We must start deprogramming ourselves from this brainwashing, which is what it literally is. While we're in the process of doing this it's best to avoid as much programming as we can such as fashion magazines, commercials, tv programs and movies that portray these messages and even the people we associate with. Instead chose programs, books, magazines and people that value good qualities. Remind yourself daily that this programming and brainwashing is out there so you can recognize it when it starts to take a hold of you, avoid malls and other places that propogate shallow ideas of what makes a person valuable. Read books that discuss values that are more in line with true happiness and admire people for true goodness. There are lots of good programs, magazines and books out there but you must consciously seek them out while avoiding the toxic ones that seem more prevalent and accessible.

Money, fame, fortune, power, fancy cars or houses or clothes, prestigious careers or lifestyles will not bring you happiness and will not make you a better person. Happiness and being a good person have nothing to do with these societal ideals.

Sunday, April 26, 2009

What Saved My Life

My severe depression lasted about 3 1/2 years and included many suicide attempts as well as self-injury. Many things helped me improve my health, but there was one thing that I attribute as saving my life. It's the same thing that has been recognized by the medical community as being one of the MOST successful treatments for depression; Cognitive Behavioral Therapy (or CBT for short). Unfortunately it took me a long time to know what CBT was and to truly understand it. When I began to reap the benefits of it, I lamented that I didn't know or understand this tool earlier. Unfortunately I think it's rarely explained in simple terms to those with depression to use themselves. Hopefully this blog can help others understand it.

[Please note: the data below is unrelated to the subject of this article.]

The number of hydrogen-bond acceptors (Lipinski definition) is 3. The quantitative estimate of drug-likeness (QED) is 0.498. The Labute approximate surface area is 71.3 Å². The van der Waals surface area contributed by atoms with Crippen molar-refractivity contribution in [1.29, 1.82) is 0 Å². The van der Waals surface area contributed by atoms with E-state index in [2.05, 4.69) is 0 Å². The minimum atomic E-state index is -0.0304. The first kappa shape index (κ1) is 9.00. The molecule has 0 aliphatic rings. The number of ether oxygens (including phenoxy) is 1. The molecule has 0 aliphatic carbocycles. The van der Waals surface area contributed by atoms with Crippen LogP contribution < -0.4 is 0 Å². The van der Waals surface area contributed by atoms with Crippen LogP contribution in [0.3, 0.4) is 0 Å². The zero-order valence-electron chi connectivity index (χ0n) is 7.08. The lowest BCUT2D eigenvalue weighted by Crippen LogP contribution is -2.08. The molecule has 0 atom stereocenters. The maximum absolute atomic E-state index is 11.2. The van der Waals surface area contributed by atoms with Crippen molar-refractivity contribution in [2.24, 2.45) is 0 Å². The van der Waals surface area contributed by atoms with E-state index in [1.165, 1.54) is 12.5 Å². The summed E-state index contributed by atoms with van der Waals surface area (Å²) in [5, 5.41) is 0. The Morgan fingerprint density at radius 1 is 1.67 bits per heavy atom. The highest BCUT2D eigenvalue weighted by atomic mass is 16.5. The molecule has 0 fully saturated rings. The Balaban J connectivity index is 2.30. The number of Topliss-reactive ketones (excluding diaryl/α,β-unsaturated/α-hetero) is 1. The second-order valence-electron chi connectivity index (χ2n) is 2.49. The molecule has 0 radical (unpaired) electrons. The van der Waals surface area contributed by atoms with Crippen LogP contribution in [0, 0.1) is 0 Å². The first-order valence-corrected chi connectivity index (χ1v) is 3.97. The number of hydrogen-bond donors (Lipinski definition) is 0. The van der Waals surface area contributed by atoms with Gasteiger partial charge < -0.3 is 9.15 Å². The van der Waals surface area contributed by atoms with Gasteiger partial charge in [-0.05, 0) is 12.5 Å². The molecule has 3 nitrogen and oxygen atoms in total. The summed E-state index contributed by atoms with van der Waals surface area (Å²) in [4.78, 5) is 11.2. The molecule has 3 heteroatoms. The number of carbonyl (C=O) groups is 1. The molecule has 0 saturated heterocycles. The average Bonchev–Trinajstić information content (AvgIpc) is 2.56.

There are lots of books to give you fancy and impressive descriptions of CBT, but that's not what I care about. I care about helping others with depression, so my explanations are going to be very simplified and uncomplicated by clinical jargon. Basically, CBT is thinking positive, but more importantly researchers have learned that when we force ourselves to have positive thoughts (even if we don't feel like it, or hate doing it), we can literally reprogram our brain and change our brain chemistry. Through PET scans they've discovered that when people use CBT (or positive thinking exercises) that the brain actually changed through this process. I started reading positive affirmations by the author Louise Hay. I didn't feel like it when I started, I just read them. I didn't want to think positively, and the idea of trying was appalling. But slowly as I read her affirmations I found myself quickly becoming less resistant to it. As I started seeing improvements I bought CD's and DVDs and would put a CD player next to my bed. Often when I woke up feeling depressed I would turn on the CD. At first the words and phrases would annoy me, but I allowed myself to be annoyed and listened anyways, and slowly I turned from annoyed to feeling somewhat optimistic. I kept getting better and better. Sometimes I would stop doing it and find myself quickly spiraling downhill again, suddenly realizing that I had stopped reading or listening to these positive affirmations, and I would start again.

Many therapists and counselors utilize CBT, but they don't necessarily explain to us how they're doing it. I wish that they had explained it to me so that I could have been doing it outside of my counseling sessions as well. Many of them will point out when we're having a negative thinking pattern and how we can look at it more positively, often we don't even realize what they're doing, but they're trying to teach us to look at things from a positive manner instead of negative. It sounds simplistic, but it's the "fake it till you make it" principal. Similar to how scientists have discovered that if you fake a smile your brain doesn't know the difference between a genuine smile and a fake and will release the happy hormones either way; when you create positive thoughts, even if they aren't genuine, if you repeat them eventually you will start believing them.